FEB 24, 2022 11:00 PM PST

Potential of Medical Cannabis for ADHD Symptom Management

WRITTEN BY: Nadine Husami

Although attention-deficit/hyperactivity disorder (ADHD) has been previously regarded as a neuropsychiatric disorder that occurs only during childhood, recent longitudinal studies propose that ADHD persists into adulthood for up to 65% of childhood patients.

Notably, survey studies indicate that the overall prevalence of adult ADHD (aADHD) in the U.S. is 4.4% – that’s nearly 10 million adults in America that had a diagnosis of ADHD in 2006.

Stimulant medications are the current paradigm treatment for ADHD; however, these medications have been associated with a variety of adverse drug effects (i.e., insomnia, headaches, irritability, and appetite reduction).

Within the past few years, a limited but growing body of evidence suggests that symptoms of ADHD may be improved by medical cannabis use.

While previous studies have indicated that individuals with ADHD are associated with an increased likelihood to use cannabis, the impact of cannabis use on ADHD-related symptoms, medication side effects, and executive dysfunction remain understudied.

Executive dysfunction is an umbrella term that refers to the spectrum of cognitive, behavioral, and emotional impairments that generally arise from another disorder (i.e., ADHD) or traumatic brain injury. Individuals with executive dysfunction have a hard time with problem-solving, planning, organization, and time management tasks.

ADHD and executive dysfunction are closely coupled. Accordingly, the deficiencies in goal-oriented task performance mentioned above are especially apparent in individuals with ADHD.

In a recent study published in the Journal of Attention Disorders, an online survey was used to interrogate the self-perceived effects of cannabis use on ADHD-related symptoms, medication side effects, or executive dysfunction in students over 18 years old. Study participants who reported experiencing ADHD-like symptoms, those with undiagnosed but mildly symptomatic ADHD, and those declaring to have received a physician’s ADHD diagnosis reported acute beneficial effects on multiple ADHD-related symptoms (i.e., hyperactivity and impulsivity) following cannabis use. Moreover, participants with prescriptions for ADHD medication reported that they experienced improvements in the majority of their medication side effects (i.e., irritability, anxiety) after using cannabis. Moderation analyses revealed that frequency of cannabis use plays a significant role in moderating the associations between ADHD-related symptom severity and executive dysfunction.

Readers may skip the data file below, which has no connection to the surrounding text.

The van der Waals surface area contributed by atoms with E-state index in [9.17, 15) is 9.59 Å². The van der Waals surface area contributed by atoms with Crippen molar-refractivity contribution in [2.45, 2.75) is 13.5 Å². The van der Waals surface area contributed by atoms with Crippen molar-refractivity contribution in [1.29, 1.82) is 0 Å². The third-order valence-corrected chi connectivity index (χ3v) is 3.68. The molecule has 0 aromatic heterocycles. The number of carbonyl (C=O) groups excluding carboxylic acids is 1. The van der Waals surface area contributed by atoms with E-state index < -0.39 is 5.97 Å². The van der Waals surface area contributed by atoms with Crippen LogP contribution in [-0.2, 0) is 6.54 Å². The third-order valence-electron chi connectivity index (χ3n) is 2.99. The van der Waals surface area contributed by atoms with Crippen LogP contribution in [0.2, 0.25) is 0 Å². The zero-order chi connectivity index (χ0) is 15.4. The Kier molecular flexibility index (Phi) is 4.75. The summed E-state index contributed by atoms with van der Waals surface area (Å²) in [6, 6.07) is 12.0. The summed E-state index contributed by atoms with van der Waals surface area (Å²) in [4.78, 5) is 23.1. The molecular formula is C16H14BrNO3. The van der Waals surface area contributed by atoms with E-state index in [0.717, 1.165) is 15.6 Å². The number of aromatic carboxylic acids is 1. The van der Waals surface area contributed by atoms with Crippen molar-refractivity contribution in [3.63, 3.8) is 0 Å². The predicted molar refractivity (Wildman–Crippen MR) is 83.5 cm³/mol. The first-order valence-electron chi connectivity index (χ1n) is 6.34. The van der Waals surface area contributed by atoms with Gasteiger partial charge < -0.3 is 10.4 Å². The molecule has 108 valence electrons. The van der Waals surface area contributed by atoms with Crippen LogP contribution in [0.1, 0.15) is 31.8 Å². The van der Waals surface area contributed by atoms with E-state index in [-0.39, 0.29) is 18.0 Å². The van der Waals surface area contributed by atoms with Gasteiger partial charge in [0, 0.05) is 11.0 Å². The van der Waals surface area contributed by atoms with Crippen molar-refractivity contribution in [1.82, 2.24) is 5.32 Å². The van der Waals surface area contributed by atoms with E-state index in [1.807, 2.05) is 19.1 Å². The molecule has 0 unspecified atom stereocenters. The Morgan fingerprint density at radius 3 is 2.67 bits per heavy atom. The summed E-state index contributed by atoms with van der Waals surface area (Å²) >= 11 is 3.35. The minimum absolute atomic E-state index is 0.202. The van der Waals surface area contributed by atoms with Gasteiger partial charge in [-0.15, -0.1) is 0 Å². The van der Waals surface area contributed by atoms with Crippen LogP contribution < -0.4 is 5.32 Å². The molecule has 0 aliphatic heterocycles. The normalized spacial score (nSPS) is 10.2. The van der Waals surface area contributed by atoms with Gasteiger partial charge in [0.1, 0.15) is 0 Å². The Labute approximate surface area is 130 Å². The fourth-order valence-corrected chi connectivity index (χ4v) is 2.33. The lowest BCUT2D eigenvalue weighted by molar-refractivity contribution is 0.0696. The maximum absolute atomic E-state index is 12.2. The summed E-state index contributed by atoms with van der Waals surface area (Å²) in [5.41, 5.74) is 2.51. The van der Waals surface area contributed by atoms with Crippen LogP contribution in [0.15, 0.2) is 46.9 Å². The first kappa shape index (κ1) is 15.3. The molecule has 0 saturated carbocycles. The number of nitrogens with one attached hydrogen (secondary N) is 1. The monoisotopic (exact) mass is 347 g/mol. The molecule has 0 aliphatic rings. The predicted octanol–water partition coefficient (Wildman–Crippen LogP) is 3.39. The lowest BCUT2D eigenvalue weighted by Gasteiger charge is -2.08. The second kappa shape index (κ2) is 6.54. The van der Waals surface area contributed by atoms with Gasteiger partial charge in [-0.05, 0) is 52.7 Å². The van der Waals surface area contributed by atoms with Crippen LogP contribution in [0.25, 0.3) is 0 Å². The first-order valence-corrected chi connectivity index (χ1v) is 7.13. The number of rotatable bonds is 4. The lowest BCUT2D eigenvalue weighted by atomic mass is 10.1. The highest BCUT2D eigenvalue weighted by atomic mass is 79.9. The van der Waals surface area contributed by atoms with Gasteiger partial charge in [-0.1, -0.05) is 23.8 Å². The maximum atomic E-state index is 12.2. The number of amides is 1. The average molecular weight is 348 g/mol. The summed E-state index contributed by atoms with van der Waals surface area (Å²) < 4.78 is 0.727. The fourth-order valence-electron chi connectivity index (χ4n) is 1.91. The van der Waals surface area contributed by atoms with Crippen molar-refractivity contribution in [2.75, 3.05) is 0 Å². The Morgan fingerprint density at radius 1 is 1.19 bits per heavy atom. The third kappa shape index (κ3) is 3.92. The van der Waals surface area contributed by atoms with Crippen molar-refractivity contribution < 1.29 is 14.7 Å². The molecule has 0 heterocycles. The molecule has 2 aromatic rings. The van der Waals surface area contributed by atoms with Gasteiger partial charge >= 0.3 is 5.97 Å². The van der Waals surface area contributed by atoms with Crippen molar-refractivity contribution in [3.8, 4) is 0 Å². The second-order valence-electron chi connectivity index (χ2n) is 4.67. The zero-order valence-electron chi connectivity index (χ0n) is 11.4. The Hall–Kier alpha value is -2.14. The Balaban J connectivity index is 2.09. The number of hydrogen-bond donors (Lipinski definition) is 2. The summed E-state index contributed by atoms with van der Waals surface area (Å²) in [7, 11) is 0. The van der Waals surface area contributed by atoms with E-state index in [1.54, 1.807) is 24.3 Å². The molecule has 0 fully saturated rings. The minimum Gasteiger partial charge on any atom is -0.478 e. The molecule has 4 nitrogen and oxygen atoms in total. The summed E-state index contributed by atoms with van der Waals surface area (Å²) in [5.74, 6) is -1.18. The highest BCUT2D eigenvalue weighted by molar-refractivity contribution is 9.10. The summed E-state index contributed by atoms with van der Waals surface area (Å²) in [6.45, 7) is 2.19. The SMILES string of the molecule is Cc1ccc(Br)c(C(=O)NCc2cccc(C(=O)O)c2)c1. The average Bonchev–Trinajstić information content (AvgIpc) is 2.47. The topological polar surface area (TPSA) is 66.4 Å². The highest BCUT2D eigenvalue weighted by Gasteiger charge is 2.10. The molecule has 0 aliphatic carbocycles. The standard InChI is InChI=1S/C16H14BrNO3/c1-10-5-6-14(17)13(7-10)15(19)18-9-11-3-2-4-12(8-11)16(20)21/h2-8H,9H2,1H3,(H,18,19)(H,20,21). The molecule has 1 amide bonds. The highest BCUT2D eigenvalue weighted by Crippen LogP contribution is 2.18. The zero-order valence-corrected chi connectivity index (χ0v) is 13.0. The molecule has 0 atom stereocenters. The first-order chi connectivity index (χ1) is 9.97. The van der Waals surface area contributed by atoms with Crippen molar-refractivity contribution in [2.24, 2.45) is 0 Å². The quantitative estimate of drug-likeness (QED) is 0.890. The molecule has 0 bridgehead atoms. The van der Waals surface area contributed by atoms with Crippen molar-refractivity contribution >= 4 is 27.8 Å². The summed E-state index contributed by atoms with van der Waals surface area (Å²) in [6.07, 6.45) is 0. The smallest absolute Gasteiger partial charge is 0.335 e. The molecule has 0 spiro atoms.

The researchers concluded that using cannabis more frequently may ameliorate ADHD-related executive dysfunction. Furthermore, they suggested that individuals with ADHD may choose to self-medicate with cannabis to manage their symptoms and medication side effects. 

Ultimately, these results highlight that there is indeed potential for cannabis to aid in ADHD management. However, this study has only scathed the surface in understanding the effects of cannabis use on individuals with ADHD; thus, many further studies will need to be conducted to substantiate these findings.

 

Sources: National Institute of Mental Health; Therapeutic Advances in Psychopharmacology; Team ADHD; The American Journal of Psychiatry; ADDitude Magazine; Journal of Attention Disorders

 

About the Author
Biochemistry Graduate Student
Nadine (She/Her) is a Cannabis Sciences category writer at Labroots. She received her BSc in Biotechnology from Niagara University, where she investigated the use of bacterial glycoside hydrolases for the production of universal blood via hydrolytic ABO antigen cleavage. She also performed cannabis research during her undergraduate career as a laboratory associate for a plant genetics biotechnology company. She is currently a biochemistry graduate student at the University at Buffalo; her current thesis work investigates the role of long noncoding RNAs in ocular pathologies.
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